The last three calls I’ve gotten from people seeking experience hours have been completely lied to by lenders, AMC’s and banks about what today’s appraiser deals with. Potential trainees have told me that they have been told that they could make $400.00 for 3-4 hours of work with an unlimited amount of available work.

    Then you have appraisers that get on blogs and throw 95% of the comments under the bus because they are doing OK, instead of recognizing that they must be in a unique situation where the nationwide – one rule fits all, AMC rules work for them.

    Let us not forget, the people that are making appraisers life’s impossible are the same people responsible for “the big short” and the recent Wells Fargo, fake accounts scandal, to name a few. Real criminals

    And finally, this AMC mess continues to go on in my area because of the huge oversupply of appraisers, perpetuated by the banks/amc’s. A proposal by an AMC or bank to give you as much work as your appraisal company can handle, and you increasing your appraisal staff, may make you more money in the short term, but will devastate you in the long term, if the rules remain the same. Those trainees will eventually want a bigger piece of the pie and can get it by undercutting your fee!

  7. Retired Appraiser Retired Appraiser says:

    It doesn’t take a genius to see that both Appraiser Management & Managed Health Care are failed business models.  Both being based on the parasite model which provides no added value to the host or the end client.

    The results are a little more dramatic when it comes to health care obviously.  This is how well the Humana business model works:

    “On May 30, 1996, Linda Peeno, a physician who was contracted to work for Humana for nine months, testified before Congress as to the downside of managed care. Peeno said she was effectively rewarded by her employer for causing the death of a patient, because it saved the company a half-million dollars. Peeno stated that she felt the “managed care” model was inherently unethical.”

    Would love to see statistics on how many appraisers lost their businesses and homes because of HVCC.  I suspect that a few lost their lives as a result forced AMC feeding as well.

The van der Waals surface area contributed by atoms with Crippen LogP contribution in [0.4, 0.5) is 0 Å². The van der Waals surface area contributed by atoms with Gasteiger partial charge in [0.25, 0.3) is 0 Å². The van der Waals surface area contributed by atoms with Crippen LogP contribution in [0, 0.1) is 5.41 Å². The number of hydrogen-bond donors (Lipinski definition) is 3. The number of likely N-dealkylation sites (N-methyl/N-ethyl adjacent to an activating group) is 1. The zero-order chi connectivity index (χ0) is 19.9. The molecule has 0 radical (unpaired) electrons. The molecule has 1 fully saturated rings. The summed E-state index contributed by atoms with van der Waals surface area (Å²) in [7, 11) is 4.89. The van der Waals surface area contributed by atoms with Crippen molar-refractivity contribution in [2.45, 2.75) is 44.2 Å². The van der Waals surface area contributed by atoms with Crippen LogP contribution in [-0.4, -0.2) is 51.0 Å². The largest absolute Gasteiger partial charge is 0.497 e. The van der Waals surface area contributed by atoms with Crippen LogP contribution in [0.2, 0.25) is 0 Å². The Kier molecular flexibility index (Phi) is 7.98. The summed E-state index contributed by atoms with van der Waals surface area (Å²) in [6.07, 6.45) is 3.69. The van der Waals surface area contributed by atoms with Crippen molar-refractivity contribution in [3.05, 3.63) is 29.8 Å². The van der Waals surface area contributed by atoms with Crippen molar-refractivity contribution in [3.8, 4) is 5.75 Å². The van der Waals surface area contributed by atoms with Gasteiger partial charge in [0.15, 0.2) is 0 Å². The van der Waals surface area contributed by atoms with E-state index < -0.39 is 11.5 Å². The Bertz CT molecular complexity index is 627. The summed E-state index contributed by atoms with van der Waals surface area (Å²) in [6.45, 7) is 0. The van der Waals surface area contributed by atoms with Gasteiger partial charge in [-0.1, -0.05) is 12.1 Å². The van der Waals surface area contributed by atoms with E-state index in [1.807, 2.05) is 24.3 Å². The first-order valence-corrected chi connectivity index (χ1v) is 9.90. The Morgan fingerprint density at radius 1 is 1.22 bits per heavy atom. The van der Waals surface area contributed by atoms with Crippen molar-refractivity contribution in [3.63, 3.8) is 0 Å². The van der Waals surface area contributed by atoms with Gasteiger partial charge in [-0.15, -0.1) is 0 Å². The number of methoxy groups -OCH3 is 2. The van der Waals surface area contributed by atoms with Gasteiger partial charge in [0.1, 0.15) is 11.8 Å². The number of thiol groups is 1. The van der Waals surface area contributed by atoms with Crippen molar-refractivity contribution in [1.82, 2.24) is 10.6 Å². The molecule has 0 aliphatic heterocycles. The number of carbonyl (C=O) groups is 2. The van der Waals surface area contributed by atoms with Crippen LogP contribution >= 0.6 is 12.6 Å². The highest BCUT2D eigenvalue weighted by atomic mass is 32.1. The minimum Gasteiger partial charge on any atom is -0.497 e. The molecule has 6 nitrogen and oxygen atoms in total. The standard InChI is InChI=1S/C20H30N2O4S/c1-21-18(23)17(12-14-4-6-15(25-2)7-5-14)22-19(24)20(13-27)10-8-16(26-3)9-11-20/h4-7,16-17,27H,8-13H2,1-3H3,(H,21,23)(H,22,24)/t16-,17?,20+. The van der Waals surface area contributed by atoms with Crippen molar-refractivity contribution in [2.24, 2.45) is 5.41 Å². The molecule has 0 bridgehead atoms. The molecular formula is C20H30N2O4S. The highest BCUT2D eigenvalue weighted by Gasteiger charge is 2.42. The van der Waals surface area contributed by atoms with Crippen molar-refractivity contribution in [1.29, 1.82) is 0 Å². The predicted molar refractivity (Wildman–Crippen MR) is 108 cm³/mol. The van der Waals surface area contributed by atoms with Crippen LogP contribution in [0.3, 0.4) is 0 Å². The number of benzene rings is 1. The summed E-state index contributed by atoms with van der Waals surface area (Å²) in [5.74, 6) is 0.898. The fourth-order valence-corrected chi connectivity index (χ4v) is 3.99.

8. Baggins - get paid to rubber stamp! Baggins - get paid to rubber stamp! says:

    In this weeks solicitation mailer:  “A veteran appraiser who specializes in doing desktop appraisal reviews reveals…  (Ron Maloney) / How a middle aged technologically challenged appraiser – with hunt and peck typing skills – gets paid an average of 5634 a month to review appraisal reports from home (WITHOUT PAYING FOR A SINGLE DATA SOURCE!)” / “Can you believe it?  45 jobs in over 4.5 days!  I would never have gotten this far without your tutelage, leadership and expertise in this appraisal niche.  Hey, I might just make some serious money going forward!”  – Steve G., NJ.  /

    So lets break down this ‘getpaidtoreviewreports  com.

    5634 monthly income divided by 45 jobs = the $125 desktop.

    Betcha that consumers still paid upward of 250 or more per report.  I charge 250 minimum, usually 300-350 range.  So if this guy gets 125 each, he’s most likely bribing the amc or in other words; providing a thing of value to be the preferred selectee over and above other appraisers.  (Appraisers whom may have more to offer than hunt and peck typing skills.  How pathetic, I type 100 wpm.)

    The industry corruption continues, and it’s out there for everyone to see.  Ron Maloney:  Whois reveals that would be Ron out of NY, hosting his own getpaidtoreviewreports website.  aka; pcainc collateral analysts.  The hundred and twenty five dollar reviewer whom completes approximately 1.125 desk review reports per hour and his primary clients are amc’s. Did this guy just admit in a mailer solicitation that he’s operating incompetently without even paying for the local MLS?


  9. Avatar Scot Berke says:

    I think most review appraiser get around $20-25 per.


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AMC Non Grata

by Dave Towne time to read: 3 min